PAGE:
That's all well and good. Actually, that works pretty well. If you have a certain amount of cached entries in your distributed cache, then the odds of hitting the server become lower, and then your latencies will improve, which is all good. The problem with that, of course, is this is an authorization service and it has lots of impacts on various pieces of the infrastructure. If the underlying data changes to your decision, then you need some way to evict that cache. Our first approach at eviction was to do that asynchronously. Our identity provider would send us a stream of events, and we would process those events and go and delete the entries in our cache. What we realized was that was not going to work because the clients were asking for the answers again too quickly. We would have a quick page refresh on a change to a user data, and then we would need that to be reflected almost immediately. The latency was really too high with this approach. We ended up not doing that.

Scaling and Cache Consistency - Approach 2

What we've arrived at is something a little bit different, but achieves the same result. Instead of having the IDP send events due to changes for that, we actually have the IDP produce a dirty record, which is basically the account ID. Then basically just has reference to the fact that it is dirty inside of it, and we put that into Memcached directly from where the user data is stored. Put that into the cache. That way, when the PACS client is looking for records, it always does a bulk read and it always includes the key of the account for the dirty record as part of the request. Then we know that if we get that dirty record back, then we can't use the results of the cache, we have to go back to the server. In doing that, we actually achieve the near synchronous approach that we were looking for. We also didn't need a couple of assistants too much, because all the IDP really has to know is the fact that it needs to write this dirty record and doesn't need to know anything about the internals of the caching structure that PACS uses. It was two reasons for that, one is we didn't want to put too much information into the identity provider. We also wanted to have this near synchronous approach. Doing that actually achieved the ends that we needed. You can see some statistics here, we had about 4 million RPS on the client, and about 400k RPS on the server. We do get very high cache reads on this.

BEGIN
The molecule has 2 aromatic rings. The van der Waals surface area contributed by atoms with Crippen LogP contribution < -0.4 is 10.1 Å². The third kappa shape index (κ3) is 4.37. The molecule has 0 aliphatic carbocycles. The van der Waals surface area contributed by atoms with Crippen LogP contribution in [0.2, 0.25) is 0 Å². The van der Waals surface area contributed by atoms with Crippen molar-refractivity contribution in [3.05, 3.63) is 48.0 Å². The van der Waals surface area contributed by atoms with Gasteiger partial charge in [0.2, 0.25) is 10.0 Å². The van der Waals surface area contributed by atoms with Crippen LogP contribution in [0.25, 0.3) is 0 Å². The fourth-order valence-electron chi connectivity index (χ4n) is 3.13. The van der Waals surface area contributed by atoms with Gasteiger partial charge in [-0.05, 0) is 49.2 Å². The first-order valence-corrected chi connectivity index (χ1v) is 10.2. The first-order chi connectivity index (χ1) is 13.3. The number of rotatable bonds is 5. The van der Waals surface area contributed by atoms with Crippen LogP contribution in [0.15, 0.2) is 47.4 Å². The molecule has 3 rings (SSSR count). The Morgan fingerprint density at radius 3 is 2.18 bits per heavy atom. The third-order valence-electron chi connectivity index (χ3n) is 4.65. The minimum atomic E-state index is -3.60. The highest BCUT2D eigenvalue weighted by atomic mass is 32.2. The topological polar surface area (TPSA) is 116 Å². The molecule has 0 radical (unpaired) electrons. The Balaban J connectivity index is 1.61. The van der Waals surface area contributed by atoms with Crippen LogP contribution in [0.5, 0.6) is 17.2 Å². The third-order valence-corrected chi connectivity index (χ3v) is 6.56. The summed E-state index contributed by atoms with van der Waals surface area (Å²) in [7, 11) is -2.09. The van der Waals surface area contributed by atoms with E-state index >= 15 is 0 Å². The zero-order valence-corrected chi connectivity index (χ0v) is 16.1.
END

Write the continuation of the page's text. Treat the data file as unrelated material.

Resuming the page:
Dynamic Fallback (Certain Use Cases)

We also have something called dynamic fallbacks, which means that we can actually potentially produce a result directly from the client if a call to PACS fails. Our Passport, which is our token agnostic identity, actually contains some fallback data within it that we can actually use, and some very simple rules that we keep in the client. For certain use cases, ones that are not highly sensitive, we actually can authorize the use of a particular feature without going up directly to the server if the server call were to fail. That's how we accomplish that. It's very non-critical things, non-sensitive things. If we were to get a certain percentage of failures on the PACS server, we would still be able to move along this way. It's how we handle the fallback.


In large scale applications, a simplistic approach to authorization might not be good enough. There's just not enough flexibility there. You need to have a way to introduce this complexity without putting the complexity everywhere. You want things to be more risk adaptive. You want them to be more policy driven, more easily changed. It's probably a good idea to start centralizing those things. How do you handle it? Centralizing the policies around Authz is a good idea, but you still want to handle things like the failure domain isolation. You still want to create the right surface area for failures. Distributed caching is a good idea to help with performance. If you're going to do that, then you need to worry about cache consistency.

Questions and Answers

Westelius: How do your services interact with PACS? Is the client embedded into applications, or is it a standalone process?